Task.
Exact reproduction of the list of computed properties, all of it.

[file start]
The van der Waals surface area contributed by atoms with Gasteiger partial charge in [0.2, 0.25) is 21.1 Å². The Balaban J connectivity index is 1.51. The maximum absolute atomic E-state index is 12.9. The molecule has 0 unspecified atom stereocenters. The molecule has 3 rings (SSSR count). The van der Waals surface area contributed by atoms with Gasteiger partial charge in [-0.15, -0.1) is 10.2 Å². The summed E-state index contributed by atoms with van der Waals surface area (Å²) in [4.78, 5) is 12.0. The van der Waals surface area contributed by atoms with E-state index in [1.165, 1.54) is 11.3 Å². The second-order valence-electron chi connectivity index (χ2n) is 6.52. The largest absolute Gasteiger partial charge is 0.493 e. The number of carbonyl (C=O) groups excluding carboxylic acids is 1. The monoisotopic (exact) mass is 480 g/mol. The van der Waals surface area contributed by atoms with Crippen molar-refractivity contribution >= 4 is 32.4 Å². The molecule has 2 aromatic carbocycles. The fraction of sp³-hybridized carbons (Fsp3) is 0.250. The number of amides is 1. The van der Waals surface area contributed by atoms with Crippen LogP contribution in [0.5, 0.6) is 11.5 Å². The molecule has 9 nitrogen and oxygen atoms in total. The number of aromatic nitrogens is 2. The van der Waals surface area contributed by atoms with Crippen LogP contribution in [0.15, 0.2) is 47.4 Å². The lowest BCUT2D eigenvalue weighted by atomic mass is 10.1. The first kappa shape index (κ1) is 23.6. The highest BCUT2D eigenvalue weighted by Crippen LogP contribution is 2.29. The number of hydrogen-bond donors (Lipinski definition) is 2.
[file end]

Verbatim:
The van der Waals surface area contributed by atoms with Gasteiger partial charge in [0.2, 0.25) is 21.1 Å². The Balaban J connectivity index is 1.51. The maximum absolute atomic E-state index is 12.9. The molecule has 0 unspecified atom stereocenters. The molecule has 3 rings (SSSR count). The van der Waals surface area contributed by atoms with Gasteiger partial charge in [-0.15, -0.1) is 10.2 Å². The summed E-state index contributed by atoms with van der Waals surface area (Å²) in [4.78, 5) is 12.0. The van der Waals surface area contributed by atoms with E-state index in [1.165, 1.54) is 11.3 Å². The second-order valence-electron chi connectivity index (χ2n) is 6.52. The largest absolute Gasteiger partial charge is 0.493 e. The number of carbonyl (C=O) groups excluding carboxylic acids is 1. The monoisotopic (exact) mass is 480 g/mol. The van der Waals surface area contributed by atoms with Crippen molar-refractivity contribution >= 4 is 32.4 Å². The molecule has 2 aromatic carbocycles. The fraction of sp³-hybridized carbons (Fsp3) is 0.250. The number of amides is 1. The van der Waals surface area contributed by atoms with Crippen LogP contribution in [0.5, 0.6) is 11.5 Å². The molecule has 9 nitrogen and oxygen atoms in total. The number of aromatic nitrogens is 2. The van der Waals surface area contributed by atoms with Crippen LogP contribution in [0.15, 0.2) is 47.4 Å². The lowest BCUT2D eigenvalue weighted by atomic mass is 10.1. The first kappa shape index (κ1) is 23.6. The highest BCUT2D eigenvalue weighted by Crippen LogP contribution is 2.29. The number of hydrogen-bond donors (Lipinski definition) is 2.